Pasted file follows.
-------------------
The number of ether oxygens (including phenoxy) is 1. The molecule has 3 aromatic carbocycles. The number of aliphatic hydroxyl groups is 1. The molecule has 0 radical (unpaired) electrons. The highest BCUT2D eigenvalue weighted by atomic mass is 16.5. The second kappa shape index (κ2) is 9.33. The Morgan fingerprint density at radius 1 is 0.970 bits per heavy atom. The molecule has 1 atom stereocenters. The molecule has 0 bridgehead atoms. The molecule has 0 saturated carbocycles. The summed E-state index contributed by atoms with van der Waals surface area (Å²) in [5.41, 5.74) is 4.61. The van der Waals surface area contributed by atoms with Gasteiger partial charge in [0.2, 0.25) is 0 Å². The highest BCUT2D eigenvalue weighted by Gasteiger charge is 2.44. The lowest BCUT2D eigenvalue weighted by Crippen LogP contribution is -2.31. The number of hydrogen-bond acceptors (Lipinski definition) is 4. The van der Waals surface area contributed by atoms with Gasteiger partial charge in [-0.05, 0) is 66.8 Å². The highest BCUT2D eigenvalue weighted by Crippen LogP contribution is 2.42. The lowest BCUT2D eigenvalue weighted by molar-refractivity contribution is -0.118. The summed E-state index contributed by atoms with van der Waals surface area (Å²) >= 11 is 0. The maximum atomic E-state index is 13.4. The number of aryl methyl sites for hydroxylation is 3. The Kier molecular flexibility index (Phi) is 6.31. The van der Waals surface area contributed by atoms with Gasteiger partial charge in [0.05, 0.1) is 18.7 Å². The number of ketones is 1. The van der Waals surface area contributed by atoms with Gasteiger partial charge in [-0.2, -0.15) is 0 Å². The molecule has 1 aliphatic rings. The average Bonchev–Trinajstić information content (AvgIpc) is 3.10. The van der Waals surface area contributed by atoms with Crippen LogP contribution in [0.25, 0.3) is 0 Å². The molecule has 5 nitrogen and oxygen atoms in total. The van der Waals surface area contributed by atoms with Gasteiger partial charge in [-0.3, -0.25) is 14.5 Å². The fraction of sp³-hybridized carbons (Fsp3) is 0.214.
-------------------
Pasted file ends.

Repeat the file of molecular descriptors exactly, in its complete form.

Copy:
The number of ether oxygens (including phenoxy) is 1. The molecule has 3 aromatic carbocycles. The number of aliphatic hydroxyl groups is 1. The molecule has 0 radical (unpaired) electrons. The highest BCUT2D eigenvalue weighted by atomic mass is 16.5. The second kappa shape index (κ2) is 9.33. The Morgan fingerprint density at radius 1 is 0.970 bits per heavy atom. The molecule has 1 atom stereocenters. The molecule has 0 bridgehead atoms. The molecule has 0 saturated carbocycles. The summed E-state index contributed by atoms with van der Waals surface area (Å²) in [5.41, 5.74) is 4.61. The van der Waals surface area contributed by atoms with Gasteiger partial charge in [0.2, 0.25) is 0 Å². The highest BCUT2D eigenvalue weighted by Gasteiger charge is 2.44. The lowest BCUT2D eigenvalue weighted by Crippen LogP contribution is -2.31. The number of hydrogen-bond acceptors (Lipinski definition) is 4. The van der Waals surface area contributed by atoms with Gasteiger partial charge in [-0.05, 0) is 66.8 Å². The highest BCUT2D eigenvalue weighted by Crippen LogP contribution is 2.42. The lowest BCUT2D eigenvalue weighted by molar-refractivity contribution is -0.118. The summed E-state index contributed by atoms with van der Waals surface area (Å²) >= 11 is 0. The maximum atomic E-state index is 13.4. The number of aryl methyl sites for hydroxylation is 3. The Kier molecular flexibility index (Phi) is 6.31. The van der Waals surface area contributed by atoms with Gasteiger partial charge in [0.05, 0.1) is 18.7 Å². The number of ketones is 1. The van der Waals surface area contributed by atoms with Gasteiger partial charge in [-0.2, -0.15) is 0 Å². The molecule has 1 aliphatic rings. The average Bonchev–Trinajstić information content (AvgIpc) is 3.10. The van der Waals surface area contributed by atoms with Crippen LogP contribution in [0.25, 0.3) is 0 Å². The molecule has 5 nitrogen and oxygen atoms in total. The van der Waals surface area contributed by atoms with Gasteiger partial charge in [-0.3, -0.25) is 14.5 Å². The fraction of sp³-hybridized carbons (Fsp3) is 0.214.